Update Google Chrome: Zero-Day Vulnerability Being Actively Exploited in the Wild

A recently discovered vulnerability in Google Chrome is being actively exploited by hackers.

The vulnerability was discovered by Kaspersky Lab security researchers Anton Ivanov and Alexey Kulaev who reported the flaw to Google. The flaw – CVE-2019-13720 – is a high-severity use-after-free memory corruption vulnerability in the audio component of the Chrome browser. If exploited the flaw could cause the browser to crash and would allow the remote execution of arbitrary code, which could lead to a full takeover of a vulnerable system.

Kaspersky Lab discovered an exploit for the Chrome 0-day flaw had been developed and was being used in real-world attacks. At the time of writing, little information has been released about the flaw. Google will disclose further information when the majority of users have updated to the latest version of Chrome – version 78.0.3904.87 – which has been released for Windows, Mac, and Linux and will be rolled out over the next few days. Should Google determine that the flaw also exists in a third-party library that other projects depend on but haven’t yet fixed, the release of further information about the flaw will be delayed.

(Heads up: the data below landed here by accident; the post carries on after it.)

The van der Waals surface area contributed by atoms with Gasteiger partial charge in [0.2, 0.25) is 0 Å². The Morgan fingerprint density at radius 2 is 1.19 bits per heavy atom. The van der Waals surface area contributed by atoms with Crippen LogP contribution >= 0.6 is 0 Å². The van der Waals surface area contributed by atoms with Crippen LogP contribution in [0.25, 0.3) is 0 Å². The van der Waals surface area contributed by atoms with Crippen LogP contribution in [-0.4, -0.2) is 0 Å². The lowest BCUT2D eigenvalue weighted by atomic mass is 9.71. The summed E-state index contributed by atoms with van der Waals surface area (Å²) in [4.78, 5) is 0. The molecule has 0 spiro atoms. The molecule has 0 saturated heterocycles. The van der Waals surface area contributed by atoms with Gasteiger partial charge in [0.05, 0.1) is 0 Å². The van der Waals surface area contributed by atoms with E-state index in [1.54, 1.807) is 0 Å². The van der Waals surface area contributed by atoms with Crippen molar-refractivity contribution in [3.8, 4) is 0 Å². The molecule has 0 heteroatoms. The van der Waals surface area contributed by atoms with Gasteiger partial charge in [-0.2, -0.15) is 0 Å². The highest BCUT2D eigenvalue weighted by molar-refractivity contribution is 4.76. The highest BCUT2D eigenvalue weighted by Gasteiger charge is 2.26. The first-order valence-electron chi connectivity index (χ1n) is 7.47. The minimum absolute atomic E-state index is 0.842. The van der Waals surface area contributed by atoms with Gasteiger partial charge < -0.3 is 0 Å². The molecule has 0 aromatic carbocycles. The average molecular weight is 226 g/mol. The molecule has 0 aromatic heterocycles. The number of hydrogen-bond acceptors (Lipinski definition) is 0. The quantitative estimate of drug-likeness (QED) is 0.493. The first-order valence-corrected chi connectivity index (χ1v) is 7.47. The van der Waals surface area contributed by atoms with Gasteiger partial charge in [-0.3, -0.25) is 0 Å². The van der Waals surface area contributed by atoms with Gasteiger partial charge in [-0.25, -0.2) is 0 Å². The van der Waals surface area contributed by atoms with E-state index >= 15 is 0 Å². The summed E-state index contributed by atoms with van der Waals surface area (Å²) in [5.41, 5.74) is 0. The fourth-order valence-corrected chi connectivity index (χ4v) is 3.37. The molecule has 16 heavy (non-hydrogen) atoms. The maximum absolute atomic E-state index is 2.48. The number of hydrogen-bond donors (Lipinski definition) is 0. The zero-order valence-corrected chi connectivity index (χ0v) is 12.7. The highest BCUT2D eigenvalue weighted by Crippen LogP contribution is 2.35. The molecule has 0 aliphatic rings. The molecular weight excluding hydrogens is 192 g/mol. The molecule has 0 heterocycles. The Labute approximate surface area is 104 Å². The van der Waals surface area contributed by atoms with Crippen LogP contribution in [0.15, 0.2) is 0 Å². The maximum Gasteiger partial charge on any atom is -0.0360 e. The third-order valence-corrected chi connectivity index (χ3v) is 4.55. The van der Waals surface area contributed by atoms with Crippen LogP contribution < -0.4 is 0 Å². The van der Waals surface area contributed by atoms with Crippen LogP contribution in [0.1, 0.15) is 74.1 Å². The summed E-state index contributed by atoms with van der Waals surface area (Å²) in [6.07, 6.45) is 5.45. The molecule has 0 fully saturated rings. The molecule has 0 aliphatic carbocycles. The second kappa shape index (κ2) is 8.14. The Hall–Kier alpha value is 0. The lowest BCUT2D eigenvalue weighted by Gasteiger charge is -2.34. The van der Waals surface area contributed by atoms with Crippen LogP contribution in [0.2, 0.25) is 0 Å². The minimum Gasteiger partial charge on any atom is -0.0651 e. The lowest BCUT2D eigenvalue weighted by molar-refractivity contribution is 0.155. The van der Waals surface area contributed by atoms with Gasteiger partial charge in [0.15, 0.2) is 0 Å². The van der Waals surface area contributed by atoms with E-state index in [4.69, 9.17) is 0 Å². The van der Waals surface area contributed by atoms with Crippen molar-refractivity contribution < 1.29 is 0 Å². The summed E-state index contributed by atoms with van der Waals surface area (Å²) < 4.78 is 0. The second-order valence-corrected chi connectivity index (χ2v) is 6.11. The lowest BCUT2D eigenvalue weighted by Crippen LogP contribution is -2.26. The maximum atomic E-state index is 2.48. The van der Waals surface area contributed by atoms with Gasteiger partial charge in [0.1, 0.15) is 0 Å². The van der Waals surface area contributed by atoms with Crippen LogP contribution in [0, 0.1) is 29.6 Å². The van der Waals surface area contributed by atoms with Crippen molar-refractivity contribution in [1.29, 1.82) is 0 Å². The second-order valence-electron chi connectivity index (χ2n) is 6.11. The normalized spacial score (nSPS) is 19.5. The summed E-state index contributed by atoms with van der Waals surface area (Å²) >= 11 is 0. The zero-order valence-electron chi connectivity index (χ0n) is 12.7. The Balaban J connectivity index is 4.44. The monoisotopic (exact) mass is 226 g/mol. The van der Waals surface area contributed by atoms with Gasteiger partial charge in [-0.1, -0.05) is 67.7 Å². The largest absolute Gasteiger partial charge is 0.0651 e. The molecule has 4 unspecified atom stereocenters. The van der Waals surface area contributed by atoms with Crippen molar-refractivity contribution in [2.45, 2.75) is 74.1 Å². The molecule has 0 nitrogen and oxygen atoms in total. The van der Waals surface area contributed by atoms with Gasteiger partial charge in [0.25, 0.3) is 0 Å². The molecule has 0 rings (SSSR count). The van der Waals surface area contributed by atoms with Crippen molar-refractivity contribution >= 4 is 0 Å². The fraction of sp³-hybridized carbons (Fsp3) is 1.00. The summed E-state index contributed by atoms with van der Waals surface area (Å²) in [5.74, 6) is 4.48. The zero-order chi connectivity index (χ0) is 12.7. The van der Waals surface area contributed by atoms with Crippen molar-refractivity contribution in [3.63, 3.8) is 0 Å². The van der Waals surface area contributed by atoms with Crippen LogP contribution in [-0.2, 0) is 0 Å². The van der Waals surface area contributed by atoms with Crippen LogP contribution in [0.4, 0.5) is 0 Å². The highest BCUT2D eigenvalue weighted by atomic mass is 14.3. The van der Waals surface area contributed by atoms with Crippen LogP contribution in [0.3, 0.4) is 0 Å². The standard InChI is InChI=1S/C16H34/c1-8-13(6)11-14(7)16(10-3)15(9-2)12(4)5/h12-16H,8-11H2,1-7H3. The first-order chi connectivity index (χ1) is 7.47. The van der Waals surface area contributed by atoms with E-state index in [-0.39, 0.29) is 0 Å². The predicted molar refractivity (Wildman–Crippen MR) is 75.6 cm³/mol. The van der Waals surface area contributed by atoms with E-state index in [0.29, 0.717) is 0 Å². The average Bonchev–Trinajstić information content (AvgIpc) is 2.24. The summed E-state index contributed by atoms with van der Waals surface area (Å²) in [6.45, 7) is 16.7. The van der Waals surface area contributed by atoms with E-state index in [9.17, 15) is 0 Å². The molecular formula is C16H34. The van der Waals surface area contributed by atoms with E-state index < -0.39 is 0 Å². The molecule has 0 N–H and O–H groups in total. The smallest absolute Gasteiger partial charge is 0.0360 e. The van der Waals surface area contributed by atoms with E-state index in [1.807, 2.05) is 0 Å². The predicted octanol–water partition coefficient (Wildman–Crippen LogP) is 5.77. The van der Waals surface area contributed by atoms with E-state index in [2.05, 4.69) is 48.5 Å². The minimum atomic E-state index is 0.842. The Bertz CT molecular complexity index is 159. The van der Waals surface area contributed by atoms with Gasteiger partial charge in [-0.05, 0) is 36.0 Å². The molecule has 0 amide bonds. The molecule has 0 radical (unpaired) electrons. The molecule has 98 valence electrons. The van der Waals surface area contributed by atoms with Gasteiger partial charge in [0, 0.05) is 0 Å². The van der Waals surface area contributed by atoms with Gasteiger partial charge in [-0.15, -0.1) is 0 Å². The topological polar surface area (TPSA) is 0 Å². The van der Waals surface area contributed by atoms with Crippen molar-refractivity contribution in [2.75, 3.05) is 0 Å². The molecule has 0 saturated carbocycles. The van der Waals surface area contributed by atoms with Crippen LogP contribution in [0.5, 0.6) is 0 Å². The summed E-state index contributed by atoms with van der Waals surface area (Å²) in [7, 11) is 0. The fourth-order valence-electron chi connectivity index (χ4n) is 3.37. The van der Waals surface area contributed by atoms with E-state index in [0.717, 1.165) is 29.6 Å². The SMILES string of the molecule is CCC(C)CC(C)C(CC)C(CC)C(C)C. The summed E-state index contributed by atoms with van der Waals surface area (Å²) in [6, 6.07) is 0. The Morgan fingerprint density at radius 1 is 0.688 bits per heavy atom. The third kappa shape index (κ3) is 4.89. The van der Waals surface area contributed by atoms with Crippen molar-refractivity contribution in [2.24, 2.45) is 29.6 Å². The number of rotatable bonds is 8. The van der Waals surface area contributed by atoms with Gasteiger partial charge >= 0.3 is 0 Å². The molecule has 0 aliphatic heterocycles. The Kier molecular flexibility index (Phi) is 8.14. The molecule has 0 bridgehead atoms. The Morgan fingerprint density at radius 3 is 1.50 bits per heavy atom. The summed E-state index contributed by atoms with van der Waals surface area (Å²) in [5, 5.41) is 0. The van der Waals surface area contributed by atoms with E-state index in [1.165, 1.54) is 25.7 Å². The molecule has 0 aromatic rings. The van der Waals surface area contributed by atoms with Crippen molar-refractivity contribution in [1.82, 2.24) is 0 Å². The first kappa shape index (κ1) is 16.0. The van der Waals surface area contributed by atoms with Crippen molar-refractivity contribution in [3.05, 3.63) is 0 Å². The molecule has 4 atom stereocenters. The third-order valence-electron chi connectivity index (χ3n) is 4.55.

Ethical hacker, John Opdenakker, has done some digging and said the flaw can only be exploited if a user is convinced to visit a specially crafted website, which will limit the potential for the flaw to be exploited.

The latest Chrome version also includes a fix for another use-after-free memory corruption vulnerability – CVE-2019-13721. This flaw affects PDFium, which is used to leverage an open-source software library for viewing and searching PDF files. No exploits for this flaw are believed to have been developed. The flaw was identified and reported to Google by security researcher, banananapenguin.

Chrome users have been advised to update their browser as soon as possible to prevent exploitation of the vulnerability. While the update will occur automatically, users have been advised to apply the update manually to ensure they are protected.

Author: Richard Anderson

Richard Anderson is the Editor-in-Chief of NetSec.news